By Maya Riser-Kositsky
Updated: August 30, 2018
Recent U.S. education reform has focused on defining and raising the subject-matter standards students are expected to meet. In order to get their students up to snuff, schools are extending the school day and putting more and more emphasis on academic learning, which can squeeze out a beloved part of the traditional school day–recess.
What Time Is Recess?
In most schools recess is the only time in the school day reserved for outdoor and mostly unstructured play. It typically occurs once or twice in the day, often just before or after lunch.
The length of recess is rarely mandated at the state level. In some schools, it’s as short as 15 minutes, in others it lasts up to 45 minutes. Some schools have eliminated it altogether.
Is Recess Important?
For many, recess conjures memories of hopscotch or monkey bars. But whether or not recess plays a critical role in the mental, physical, emotional, and academic development of children has been a topic of much research and debate.
Here are seven findings about recess and its importance:
No. 1: Many U.S. Children Aren’t Active Enough
According to a 2017 study, fewer than 1 in 3 American children get enough exercise every week. This lack of movement could lead to obesity and health problems down the road. There are many reasons why students are less active, including more screen time and the greater prioritization of academics. Youth sports are also becoming increasingly specialized and competitive, which leads to increased costs for equipment and fees, shutting out some children from participating.
No. 2: Structured Recess Can Improve a School’s Climate
Researchers studying a recess model developed by the nonprofit Playworks found that schools using it reported fewer bullying incidents and disciplinary referrals. Some key strategies of the model are: having equipment for games out and ready for children when they arrive for recess, having students play those games using agreed upon rules, and teaching conflict-resolution skills so that students can get back to playing quickly when a disagreement arises.
No. 3: Taking Away Recess as a Punishment Is on the Decline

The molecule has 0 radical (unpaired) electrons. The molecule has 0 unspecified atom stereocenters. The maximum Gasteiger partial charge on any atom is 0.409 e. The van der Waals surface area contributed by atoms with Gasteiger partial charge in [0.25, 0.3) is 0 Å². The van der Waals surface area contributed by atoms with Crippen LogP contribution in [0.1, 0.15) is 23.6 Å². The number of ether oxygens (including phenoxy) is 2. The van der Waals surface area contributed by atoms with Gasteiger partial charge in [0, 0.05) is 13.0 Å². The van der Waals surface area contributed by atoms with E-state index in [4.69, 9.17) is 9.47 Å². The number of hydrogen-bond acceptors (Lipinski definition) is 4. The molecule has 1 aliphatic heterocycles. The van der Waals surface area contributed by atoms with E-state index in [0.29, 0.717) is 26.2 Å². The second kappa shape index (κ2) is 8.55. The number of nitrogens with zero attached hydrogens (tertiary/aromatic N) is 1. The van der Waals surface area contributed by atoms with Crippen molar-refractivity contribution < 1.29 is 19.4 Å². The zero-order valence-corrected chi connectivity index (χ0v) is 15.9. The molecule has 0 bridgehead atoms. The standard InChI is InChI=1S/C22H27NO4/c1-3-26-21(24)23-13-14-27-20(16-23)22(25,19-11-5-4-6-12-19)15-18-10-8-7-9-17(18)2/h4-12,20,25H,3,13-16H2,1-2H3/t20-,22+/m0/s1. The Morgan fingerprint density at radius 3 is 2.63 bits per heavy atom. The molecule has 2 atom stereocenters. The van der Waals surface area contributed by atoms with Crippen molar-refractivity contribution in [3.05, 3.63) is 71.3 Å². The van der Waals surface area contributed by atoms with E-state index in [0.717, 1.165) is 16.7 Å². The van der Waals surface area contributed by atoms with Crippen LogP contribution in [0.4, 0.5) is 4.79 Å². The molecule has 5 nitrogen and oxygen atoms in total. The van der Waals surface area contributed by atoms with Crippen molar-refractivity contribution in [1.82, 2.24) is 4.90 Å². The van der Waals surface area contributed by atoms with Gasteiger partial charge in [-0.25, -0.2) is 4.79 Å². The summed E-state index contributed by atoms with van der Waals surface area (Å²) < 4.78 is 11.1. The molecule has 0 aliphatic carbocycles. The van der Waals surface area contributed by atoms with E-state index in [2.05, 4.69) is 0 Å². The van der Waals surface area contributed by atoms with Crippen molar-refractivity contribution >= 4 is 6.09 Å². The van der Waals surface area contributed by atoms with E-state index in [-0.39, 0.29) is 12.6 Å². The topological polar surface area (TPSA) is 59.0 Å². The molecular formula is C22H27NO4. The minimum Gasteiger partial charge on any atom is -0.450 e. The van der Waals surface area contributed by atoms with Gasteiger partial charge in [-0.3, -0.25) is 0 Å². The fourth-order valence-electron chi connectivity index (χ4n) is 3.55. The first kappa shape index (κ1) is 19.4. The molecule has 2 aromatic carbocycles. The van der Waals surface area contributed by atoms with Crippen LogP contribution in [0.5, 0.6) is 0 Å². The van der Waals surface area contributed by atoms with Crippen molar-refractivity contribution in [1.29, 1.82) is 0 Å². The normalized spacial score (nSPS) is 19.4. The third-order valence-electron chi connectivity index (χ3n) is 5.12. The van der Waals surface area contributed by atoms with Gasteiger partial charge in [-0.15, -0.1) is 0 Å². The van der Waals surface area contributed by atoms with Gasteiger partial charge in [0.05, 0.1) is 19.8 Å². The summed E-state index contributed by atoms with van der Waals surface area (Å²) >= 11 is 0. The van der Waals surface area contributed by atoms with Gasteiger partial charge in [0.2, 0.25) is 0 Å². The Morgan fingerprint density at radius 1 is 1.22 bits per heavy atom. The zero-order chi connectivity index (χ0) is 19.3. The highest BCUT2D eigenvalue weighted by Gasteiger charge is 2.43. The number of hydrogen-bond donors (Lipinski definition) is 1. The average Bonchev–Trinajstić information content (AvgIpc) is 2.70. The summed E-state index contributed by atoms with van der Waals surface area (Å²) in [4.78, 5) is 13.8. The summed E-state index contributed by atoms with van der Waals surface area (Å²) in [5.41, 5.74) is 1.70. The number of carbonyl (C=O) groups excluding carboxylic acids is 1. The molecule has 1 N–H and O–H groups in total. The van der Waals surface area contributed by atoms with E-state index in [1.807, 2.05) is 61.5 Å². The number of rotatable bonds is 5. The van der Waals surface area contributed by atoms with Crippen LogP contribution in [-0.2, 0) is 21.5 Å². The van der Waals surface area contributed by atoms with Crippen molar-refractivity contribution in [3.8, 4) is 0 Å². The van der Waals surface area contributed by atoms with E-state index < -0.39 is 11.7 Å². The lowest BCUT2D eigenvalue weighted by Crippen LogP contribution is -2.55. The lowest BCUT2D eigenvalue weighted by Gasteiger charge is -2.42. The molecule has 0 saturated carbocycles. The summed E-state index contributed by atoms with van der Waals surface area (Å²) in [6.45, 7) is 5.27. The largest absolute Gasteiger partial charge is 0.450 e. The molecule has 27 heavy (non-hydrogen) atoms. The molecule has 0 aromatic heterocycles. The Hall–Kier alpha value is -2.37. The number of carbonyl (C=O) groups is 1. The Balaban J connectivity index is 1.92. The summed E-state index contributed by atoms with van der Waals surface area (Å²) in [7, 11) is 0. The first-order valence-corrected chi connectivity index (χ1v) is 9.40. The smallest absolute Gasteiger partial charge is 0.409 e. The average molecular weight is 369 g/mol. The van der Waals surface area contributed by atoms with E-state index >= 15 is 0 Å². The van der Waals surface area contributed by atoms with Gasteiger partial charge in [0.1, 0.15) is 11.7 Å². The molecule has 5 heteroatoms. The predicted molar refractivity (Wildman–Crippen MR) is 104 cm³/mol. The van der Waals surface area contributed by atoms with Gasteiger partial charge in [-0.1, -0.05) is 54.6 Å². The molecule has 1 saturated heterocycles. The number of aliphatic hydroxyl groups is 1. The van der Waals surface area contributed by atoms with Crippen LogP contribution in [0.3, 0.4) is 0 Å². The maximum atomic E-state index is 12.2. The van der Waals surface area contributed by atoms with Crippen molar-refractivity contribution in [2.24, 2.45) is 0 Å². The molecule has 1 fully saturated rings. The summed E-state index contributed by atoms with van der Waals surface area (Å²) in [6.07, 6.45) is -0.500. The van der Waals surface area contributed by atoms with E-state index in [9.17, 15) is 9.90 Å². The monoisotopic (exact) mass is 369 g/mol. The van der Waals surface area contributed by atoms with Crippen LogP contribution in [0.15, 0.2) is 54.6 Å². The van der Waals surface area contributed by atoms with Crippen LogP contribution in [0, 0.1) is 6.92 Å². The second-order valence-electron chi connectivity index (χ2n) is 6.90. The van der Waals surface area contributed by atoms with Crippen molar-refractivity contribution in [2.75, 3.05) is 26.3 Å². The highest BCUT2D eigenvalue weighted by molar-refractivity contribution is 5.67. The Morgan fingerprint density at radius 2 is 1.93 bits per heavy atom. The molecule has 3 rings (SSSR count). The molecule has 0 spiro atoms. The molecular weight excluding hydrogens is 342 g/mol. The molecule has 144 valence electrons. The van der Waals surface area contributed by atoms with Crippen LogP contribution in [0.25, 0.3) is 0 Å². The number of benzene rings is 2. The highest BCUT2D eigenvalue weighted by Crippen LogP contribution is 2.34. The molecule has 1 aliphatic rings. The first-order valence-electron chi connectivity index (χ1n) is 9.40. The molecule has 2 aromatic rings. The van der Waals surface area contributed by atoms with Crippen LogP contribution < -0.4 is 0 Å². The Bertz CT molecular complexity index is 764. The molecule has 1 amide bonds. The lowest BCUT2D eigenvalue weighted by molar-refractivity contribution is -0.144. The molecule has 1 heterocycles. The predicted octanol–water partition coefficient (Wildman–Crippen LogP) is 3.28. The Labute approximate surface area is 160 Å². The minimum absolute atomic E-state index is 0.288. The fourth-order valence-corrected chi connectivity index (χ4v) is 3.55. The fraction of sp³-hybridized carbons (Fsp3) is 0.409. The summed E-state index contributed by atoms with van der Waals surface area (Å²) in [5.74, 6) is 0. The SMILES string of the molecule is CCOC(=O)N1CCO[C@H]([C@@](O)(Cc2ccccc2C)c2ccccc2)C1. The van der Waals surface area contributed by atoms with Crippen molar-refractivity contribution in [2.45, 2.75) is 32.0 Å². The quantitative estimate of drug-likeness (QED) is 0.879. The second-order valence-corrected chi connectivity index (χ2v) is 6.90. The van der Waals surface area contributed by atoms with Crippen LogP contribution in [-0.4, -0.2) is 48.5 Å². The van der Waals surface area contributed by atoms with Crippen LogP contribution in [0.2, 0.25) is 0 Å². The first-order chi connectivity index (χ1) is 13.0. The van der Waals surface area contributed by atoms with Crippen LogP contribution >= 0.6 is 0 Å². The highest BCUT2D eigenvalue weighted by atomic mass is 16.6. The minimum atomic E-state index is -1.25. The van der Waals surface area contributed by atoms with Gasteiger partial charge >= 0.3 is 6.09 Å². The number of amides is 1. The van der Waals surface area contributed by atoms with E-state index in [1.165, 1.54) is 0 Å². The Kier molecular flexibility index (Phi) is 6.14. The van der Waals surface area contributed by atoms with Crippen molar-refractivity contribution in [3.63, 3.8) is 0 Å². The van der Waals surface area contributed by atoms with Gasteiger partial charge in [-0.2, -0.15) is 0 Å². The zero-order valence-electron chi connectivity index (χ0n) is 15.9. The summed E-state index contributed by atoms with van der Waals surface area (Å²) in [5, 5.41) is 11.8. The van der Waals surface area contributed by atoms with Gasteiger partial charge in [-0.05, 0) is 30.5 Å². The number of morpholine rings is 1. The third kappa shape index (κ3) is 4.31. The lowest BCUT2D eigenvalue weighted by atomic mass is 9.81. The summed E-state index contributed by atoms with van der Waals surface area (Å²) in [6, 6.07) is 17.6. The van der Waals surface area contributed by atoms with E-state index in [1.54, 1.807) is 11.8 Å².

As of 2015, at least 11 states had laws which keep schools from withholding recess from students for disciplinary reasons. Advocates of these policies cite the health and academic benefits that recess has for students. But some teachers push back. In some schools where discipline policies are already being changed to reduce suspensions and other punishments, teachers fear that taking away control over recess means that they lose yet another disciplinary tool.
No. 4: Parents Fight for Recess
When two Orlando, Fla., mothers saw that their children were frustrated everyday by their lack of recess time, they petitioned the state government. After a three-year effort, they got a statewide recess mandate.
No. 5: Finland is the Recess Champion
First graders in Finland spend only 4 ½ hours a day in school, and a whopping 1 ½ hours of that time is spent on recess or “unstructured outdoor play,” according to Debbie Rhea, an associate dean at Texas Christian University. Rhea was so persuaded by the Finnish model that she started a program called Project ISIS—Innovating Strategies, Inspiring Students—that includes four 15-minute recesses during the school day.
No. 6: The Quality of Recess Counts
Research finds that recess can help not only students’ physical health, but also improve their social skills and even their ability to learn. But not all recess is created equal, William Massey, an assistant professor of health and human sciences at Oregon State University, says.
“If kids go out to play at recess and they have green space and equipment …and the social behaviors are in order and the adults have set up a system that encourages students to be active and play … then that physical activity is likely to reap benefits in the school day, to their behavior and their learning—and I think the research shows that pretty well,” Massey said. “But when kids go outside and have 10 minutes on a cement blacktop with high fences, no green space, nothing to play with … when there’s a lot of bullying, a lot of fighting, a lot of negative language, even if the students are physically active, it’s a hard argument to make that they go back into the class ready to learn better.”
Massey and other researchers created a 17-part observational framework to help school leaders evaluate their playgrounds and improve recess for their students.
No. 7: A Formula for Better Recess: More Time and More Adults Participating
Researchers found that children with a longer recess period spent a larger percentage of their recess time being physically active than students who spent less time at recess. They also found that having more adults on the blacktop participating in play and mediating conflicts also increases students’ level of physical activity during recess.